Both parts of the definition of advertisement now clearly include social media and other types of electronic communications.

Advertising practices under the Marketing Rule

In an effort to streamline guidance, the Marketing Rule withdraws a number of no-action letters and other SEC guidance concerning the prior advertising and cash solicitation rules. The new principles-based approach includes seven broadly prohibited practices designed to prevent marketing practices that may be misleading, which include the following:

Substantiation requirement

The Marketing Rule prohibits advisers from making a material statement of fact that the adviser does not have a reasonable basis for believing. This will require advisers to maintain documentation to support such statements. If on demand an adviser is unable to substantiate the material claims of fact made in an advertisement, the SEC will presume that the adviser did not have a reasonable basis for its belief.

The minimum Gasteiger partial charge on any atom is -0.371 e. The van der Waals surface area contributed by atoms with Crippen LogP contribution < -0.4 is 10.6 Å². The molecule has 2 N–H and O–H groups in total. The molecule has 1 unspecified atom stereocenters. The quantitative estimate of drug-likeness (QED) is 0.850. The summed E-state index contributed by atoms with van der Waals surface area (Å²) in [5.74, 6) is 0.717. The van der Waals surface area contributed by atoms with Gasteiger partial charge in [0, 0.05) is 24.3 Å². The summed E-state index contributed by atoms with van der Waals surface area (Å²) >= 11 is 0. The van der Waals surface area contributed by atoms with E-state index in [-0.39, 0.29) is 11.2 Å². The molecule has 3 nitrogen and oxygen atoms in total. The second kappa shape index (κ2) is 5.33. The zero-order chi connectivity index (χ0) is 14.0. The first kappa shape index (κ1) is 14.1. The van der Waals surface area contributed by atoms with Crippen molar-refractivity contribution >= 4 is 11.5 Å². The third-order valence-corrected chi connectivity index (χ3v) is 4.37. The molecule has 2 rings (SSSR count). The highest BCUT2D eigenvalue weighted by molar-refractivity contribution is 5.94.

Past specific recommendations

In a noteworthy departure from the prior advertising rule, the amended Marketing Rule provides flexibility for advisers to highlight past specific recommendations so long as they are presented in a fair and balanced manner.

Third-party ratings

The Marketing Rule prohibits the use of third-party ratings in an advertisement, unless the adviser provides disclosures and satisfies certain criteria pertaining to the preparation of the rating.

Performance advertising

The Marketing Rule also includes tailored requirements for certain types of performance presentations, including the following:

  • Net performance requirement: Gross performance (actual or hypothetical) may be presented only if comparable net performance is also presented with at least equal prominence.